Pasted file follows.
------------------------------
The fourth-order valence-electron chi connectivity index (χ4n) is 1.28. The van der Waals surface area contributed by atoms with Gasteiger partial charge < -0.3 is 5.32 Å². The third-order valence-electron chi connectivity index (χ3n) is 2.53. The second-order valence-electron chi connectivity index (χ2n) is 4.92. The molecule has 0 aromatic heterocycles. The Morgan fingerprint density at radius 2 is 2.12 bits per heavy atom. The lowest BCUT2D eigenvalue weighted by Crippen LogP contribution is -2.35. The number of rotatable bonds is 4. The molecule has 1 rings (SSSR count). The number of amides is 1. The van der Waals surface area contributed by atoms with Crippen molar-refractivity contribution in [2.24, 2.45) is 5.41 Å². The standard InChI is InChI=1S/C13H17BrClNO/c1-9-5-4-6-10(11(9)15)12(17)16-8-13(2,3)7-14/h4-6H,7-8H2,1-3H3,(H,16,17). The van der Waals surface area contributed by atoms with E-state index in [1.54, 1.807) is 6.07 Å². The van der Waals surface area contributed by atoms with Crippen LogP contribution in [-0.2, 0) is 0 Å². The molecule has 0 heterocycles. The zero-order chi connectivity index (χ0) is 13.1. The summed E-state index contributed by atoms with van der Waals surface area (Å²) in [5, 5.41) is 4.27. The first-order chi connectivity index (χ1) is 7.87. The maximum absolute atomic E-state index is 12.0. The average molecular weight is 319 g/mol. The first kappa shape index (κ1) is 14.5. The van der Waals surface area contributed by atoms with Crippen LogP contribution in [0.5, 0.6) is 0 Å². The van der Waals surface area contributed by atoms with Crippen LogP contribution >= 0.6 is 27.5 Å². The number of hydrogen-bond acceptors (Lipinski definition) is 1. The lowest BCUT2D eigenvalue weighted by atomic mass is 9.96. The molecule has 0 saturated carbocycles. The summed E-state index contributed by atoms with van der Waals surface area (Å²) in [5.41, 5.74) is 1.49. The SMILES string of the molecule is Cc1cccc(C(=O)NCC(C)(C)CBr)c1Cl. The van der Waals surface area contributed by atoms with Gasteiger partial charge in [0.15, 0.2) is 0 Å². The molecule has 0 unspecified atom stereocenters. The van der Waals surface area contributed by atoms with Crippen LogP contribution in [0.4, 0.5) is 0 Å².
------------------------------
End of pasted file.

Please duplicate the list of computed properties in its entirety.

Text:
The fourth-order valence-electron chi connectivity index (χ4n) is 1.28. The van der Waals surface area contributed by atoms with Gasteiger partial charge < -0.3 is 5.32 Å². The third-order valence-electron chi connectivity index (χ3n) is 2.53. The second-order valence-electron chi connectivity index (χ2n) is 4.92. The molecule has 0 aromatic heterocycles. The Morgan fingerprint density at radius 2 is 2.12 bits per heavy atom. The lowest BCUT2D eigenvalue weighted by Crippen LogP contribution is -2.35. The number of rotatable bonds is 4. The molecule has 1 rings (SSSR count). The number of amides is 1. The van der Waals surface area contributed by atoms with Crippen molar-refractivity contribution in [2.24, 2.45) is 5.41 Å². The standard InChI is InChI=1S/C13H17BrClNO/c1-9-5-4-6-10(11(9)15)12(17)16-8-13(2,3)7-14/h4-6H,7-8H2,1-3H3,(H,16,17). The van der Waals surface area contributed by atoms with E-state index in [1.54, 1.807) is 6.07 Å². The van der Waals surface area contributed by atoms with Crippen LogP contribution in [-0.2, 0) is 0 Å². The molecule has 0 heterocycles. The zero-order chi connectivity index (χ0) is 13.1. The summed E-state index contributed by atoms with van der Waals surface area (Å²) in [5, 5.41) is 4.27. The first-order chi connectivity index (χ1) is 7.87. The maximum absolute atomic E-state index is 12.0. The average molecular weight is 319 g/mol. The first kappa shape index (κ1) is 14.5. The van der Waals surface area contributed by atoms with Crippen LogP contribution in [0.5, 0.6) is 0 Å². The van der Waals surface area contributed by atoms with Crippen LogP contribution >= 0.6 is 27.5 Å². The number of hydrogen-bond acceptors (Lipinski definition) is 1. The lowest BCUT2D eigenvalue weighted by atomic mass is 9.96. The molecule has 0 saturated carbocycles. The summed E-state index contributed by atoms with van der Waals surface area (Å²) in [5.41, 5.74) is 1.49. The SMILES string of the molecule is Cc1cccc(C(=O)NCC(C)(C)CBr)c1Cl. The van der Waals surface area contributed by atoms with Gasteiger partial charge in [0.15, 0.2) is 0 Å². The molecule has 0 unspecified atom stereocenters. The van der Waals surface area contributed by atoms with Crippen LogP contribution in [0.4, 0.5) is 0 Å².